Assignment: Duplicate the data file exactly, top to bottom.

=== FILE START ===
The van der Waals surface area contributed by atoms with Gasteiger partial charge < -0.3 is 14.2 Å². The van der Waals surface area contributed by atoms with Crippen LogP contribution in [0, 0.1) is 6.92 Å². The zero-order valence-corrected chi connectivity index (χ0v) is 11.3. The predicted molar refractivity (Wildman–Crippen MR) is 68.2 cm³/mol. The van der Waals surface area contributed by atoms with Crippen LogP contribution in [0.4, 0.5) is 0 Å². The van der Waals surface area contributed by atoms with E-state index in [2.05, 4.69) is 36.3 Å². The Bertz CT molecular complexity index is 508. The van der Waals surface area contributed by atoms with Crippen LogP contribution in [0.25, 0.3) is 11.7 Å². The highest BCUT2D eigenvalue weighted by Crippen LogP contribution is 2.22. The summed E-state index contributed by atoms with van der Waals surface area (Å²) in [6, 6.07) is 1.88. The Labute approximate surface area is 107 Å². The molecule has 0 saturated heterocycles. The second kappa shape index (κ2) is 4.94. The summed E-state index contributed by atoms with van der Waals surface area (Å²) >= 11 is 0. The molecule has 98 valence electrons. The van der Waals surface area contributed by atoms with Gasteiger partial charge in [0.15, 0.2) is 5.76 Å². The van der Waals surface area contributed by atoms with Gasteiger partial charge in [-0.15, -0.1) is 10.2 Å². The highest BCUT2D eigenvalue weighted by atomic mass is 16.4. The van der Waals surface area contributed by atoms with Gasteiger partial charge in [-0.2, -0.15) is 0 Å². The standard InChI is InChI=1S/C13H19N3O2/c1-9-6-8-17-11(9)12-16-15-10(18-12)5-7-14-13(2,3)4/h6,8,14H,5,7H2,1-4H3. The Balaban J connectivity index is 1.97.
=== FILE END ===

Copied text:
The van der Waals surface area contributed by atoms with Gasteiger partial charge < -0.3 is 14.2 Å². The van der Waals surface area contributed by atoms with Crippen LogP contribution in [0, 0.1) is 6.92 Å². The zero-order valence-corrected chi connectivity index (χ0v) is 11.3. The predicted molar refractivity (Wildman–Crippen MR) is 68.2 cm³/mol. The van der Waals surface area contributed by atoms with Crippen LogP contribution in [0.4, 0.5) is 0 Å². The van der Waals surface area contributed by atoms with E-state index in [2.05, 4.69) is 36.3 Å². The Bertz CT molecular complexity index is 508. The van der Waals surface area contributed by atoms with Crippen LogP contribution in [0.25, 0.3) is 11.7 Å². The highest BCUT2D eigenvalue weighted by Crippen LogP contribution is 2.22. The summed E-state index contributed by atoms with van der Waals surface area (Å²) in [6, 6.07) is 1.88. The Labute approximate surface area is 107 Å². The molecule has 0 saturated heterocycles. The second kappa shape index (κ2) is 4.94. The summed E-state index contributed by atoms with van der Waals surface area (Å²) >= 11 is 0. The molecule has 98 valence electrons. The van der Waals surface area contributed by atoms with Gasteiger partial charge in [0.15, 0.2) is 5.76 Å². The van der Waals surface area contributed by atoms with Gasteiger partial charge in [-0.15, -0.1) is 10.2 Å². The highest BCUT2D eigenvalue weighted by atomic mass is 16.4. The van der Waals surface area contributed by atoms with Gasteiger partial charge in [-0.2, -0.15) is 0 Å². The standard InChI is InChI=1S/C13H19N3O2/c1-9-6-8-17-11(9)12-16-15-10(18-12)5-7-14-13(2,3)4/h6,8,14H,5,7H2,1-4H3. The Balaban J connectivity index is 1.97.